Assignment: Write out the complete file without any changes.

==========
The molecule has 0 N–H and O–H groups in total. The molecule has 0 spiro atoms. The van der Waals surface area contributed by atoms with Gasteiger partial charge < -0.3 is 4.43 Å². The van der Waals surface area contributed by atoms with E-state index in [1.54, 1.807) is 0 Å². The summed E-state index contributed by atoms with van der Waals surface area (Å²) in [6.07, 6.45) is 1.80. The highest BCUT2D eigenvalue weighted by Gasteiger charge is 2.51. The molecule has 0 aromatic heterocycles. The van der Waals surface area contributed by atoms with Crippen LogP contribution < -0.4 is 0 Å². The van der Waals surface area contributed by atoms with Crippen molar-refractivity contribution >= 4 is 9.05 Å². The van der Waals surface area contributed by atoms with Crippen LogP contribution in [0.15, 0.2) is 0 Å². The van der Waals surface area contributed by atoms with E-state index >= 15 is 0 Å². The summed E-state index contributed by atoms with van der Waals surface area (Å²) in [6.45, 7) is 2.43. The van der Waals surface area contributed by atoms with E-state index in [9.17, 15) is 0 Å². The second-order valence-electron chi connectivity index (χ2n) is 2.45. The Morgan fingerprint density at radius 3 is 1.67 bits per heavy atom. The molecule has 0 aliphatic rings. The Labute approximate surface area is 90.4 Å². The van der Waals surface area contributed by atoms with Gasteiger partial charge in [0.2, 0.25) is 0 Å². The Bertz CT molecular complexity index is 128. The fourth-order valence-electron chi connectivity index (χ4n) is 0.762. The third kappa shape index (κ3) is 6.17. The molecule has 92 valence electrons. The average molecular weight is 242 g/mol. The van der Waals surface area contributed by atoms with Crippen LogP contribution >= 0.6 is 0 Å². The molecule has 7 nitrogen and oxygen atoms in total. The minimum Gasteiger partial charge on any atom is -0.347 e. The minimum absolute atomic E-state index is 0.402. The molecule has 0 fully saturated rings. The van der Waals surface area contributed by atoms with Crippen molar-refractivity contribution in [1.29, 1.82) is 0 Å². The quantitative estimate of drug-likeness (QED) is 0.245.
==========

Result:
The molecule has 0 N–H and O–H groups in total. The molecule has 0 spiro atoms. The van der Waals surface area contributed by atoms with Gasteiger partial charge < -0.3 is 4.43 Å². The van der Waals surface area contributed by atoms with E-state index in [1.54, 1.807) is 0 Å². The summed E-state index contributed by atoms with van der Waals surface area (Å²) in [6.07, 6.45) is 1.80. The highest BCUT2D eigenvalue weighted by Gasteiger charge is 2.51. The molecule has 0 aromatic heterocycles. The van der Waals surface area contributed by atoms with Crippen LogP contribution < -0.4 is 0 Å². The van der Waals surface area contributed by atoms with Crippen molar-refractivity contribution >= 4 is 9.05 Å². The van der Waals surface area contributed by atoms with Crippen LogP contribution in [0.15, 0.2) is 0 Å². The van der Waals surface area contributed by atoms with E-state index >= 15 is 0 Å². The summed E-state index contributed by atoms with van der Waals surface area (Å²) in [6.45, 7) is 2.43. The van der Waals surface area contributed by atoms with E-state index in [9.17, 15) is 0 Å². The second-order valence-electron chi connectivity index (χ2n) is 2.45. The Morgan fingerprint density at radius 3 is 1.67 bits per heavy atom. The molecule has 0 aliphatic rings. The Labute approximate surface area is 90.4 Å². The van der Waals surface area contributed by atoms with Gasteiger partial charge in [0.2, 0.25) is 0 Å². The Bertz CT molecular complexity index is 128. The fourth-order valence-electron chi connectivity index (χ4n) is 0.762. The third kappa shape index (κ3) is 6.17. The molecule has 92 valence electrons. The average molecular weight is 242 g/mol. The van der Waals surface area contributed by atoms with Crippen LogP contribution >= 0.6 is 0 Å². The molecule has 7 nitrogen and oxygen atoms in total. The minimum Gasteiger partial charge on any atom is -0.347 e. The minimum absolute atomic E-state index is 0.402. The molecule has 0 fully saturated rings. The van der Waals surface area contributed by atoms with Crippen molar-refractivity contribution in [1.29, 1.82) is 0 Å². The quantitative estimate of drug-likeness (QED) is 0.245.